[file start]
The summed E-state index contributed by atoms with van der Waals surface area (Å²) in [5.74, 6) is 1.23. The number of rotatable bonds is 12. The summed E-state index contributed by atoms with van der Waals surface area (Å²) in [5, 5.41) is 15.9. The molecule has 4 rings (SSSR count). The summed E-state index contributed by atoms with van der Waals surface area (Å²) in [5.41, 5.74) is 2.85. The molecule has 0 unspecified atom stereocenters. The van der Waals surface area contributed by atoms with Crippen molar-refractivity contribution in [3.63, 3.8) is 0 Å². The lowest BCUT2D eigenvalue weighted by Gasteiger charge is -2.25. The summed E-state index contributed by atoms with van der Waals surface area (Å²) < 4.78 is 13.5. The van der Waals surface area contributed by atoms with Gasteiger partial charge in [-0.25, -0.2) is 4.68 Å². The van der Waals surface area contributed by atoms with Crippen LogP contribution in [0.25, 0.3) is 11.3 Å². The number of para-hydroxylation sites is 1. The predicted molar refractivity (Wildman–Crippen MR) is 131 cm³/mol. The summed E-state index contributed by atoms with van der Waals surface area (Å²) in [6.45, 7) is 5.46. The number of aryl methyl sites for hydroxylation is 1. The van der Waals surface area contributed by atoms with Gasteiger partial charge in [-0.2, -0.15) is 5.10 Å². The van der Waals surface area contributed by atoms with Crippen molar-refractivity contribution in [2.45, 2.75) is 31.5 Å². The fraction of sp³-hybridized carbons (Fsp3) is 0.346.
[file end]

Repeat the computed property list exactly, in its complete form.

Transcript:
The summed E-state index contributed by atoms with van der Waals surface area (Å²) in [5.74, 6) is 1.23. The number of rotatable bonds is 12. The summed E-state index contributed by atoms with van der Waals surface area (Å²) in [5, 5.41) is 15.9. The molecule has 4 rings (SSSR count). The summed E-state index contributed by atoms with van der Waals surface area (Å²) in [5.41, 5.74) is 2.85. The molecule has 0 unspecified atom stereocenters. The van der Waals surface area contributed by atoms with Crippen molar-refractivity contribution in [3.63, 3.8) is 0 Å². The lowest BCUT2D eigenvalue weighted by Gasteiger charge is -2.25. The summed E-state index contributed by atoms with van der Waals surface area (Å²) < 4.78 is 13.5. The van der Waals surface area contributed by atoms with Gasteiger partial charge in [-0.25, -0.2) is 4.68 Å². The van der Waals surface area contributed by atoms with Crippen LogP contribution in [0.25, 0.3) is 11.3 Å². The number of para-hydroxylation sites is 1. The predicted molar refractivity (Wildman–Crippen MR) is 131 cm³/mol. The summed E-state index contributed by atoms with van der Waals surface area (Å²) in [6.45, 7) is 5.46. The number of aryl methyl sites for hydroxylation is 1. The van der Waals surface area contributed by atoms with Gasteiger partial charge in [-0.2, -0.15) is 5.10 Å². The van der Waals surface area contributed by atoms with Crippen molar-refractivity contribution in [2.45, 2.75) is 31.5 Å². The fraction of sp³-hybridized carbons (Fsp3) is 0.346.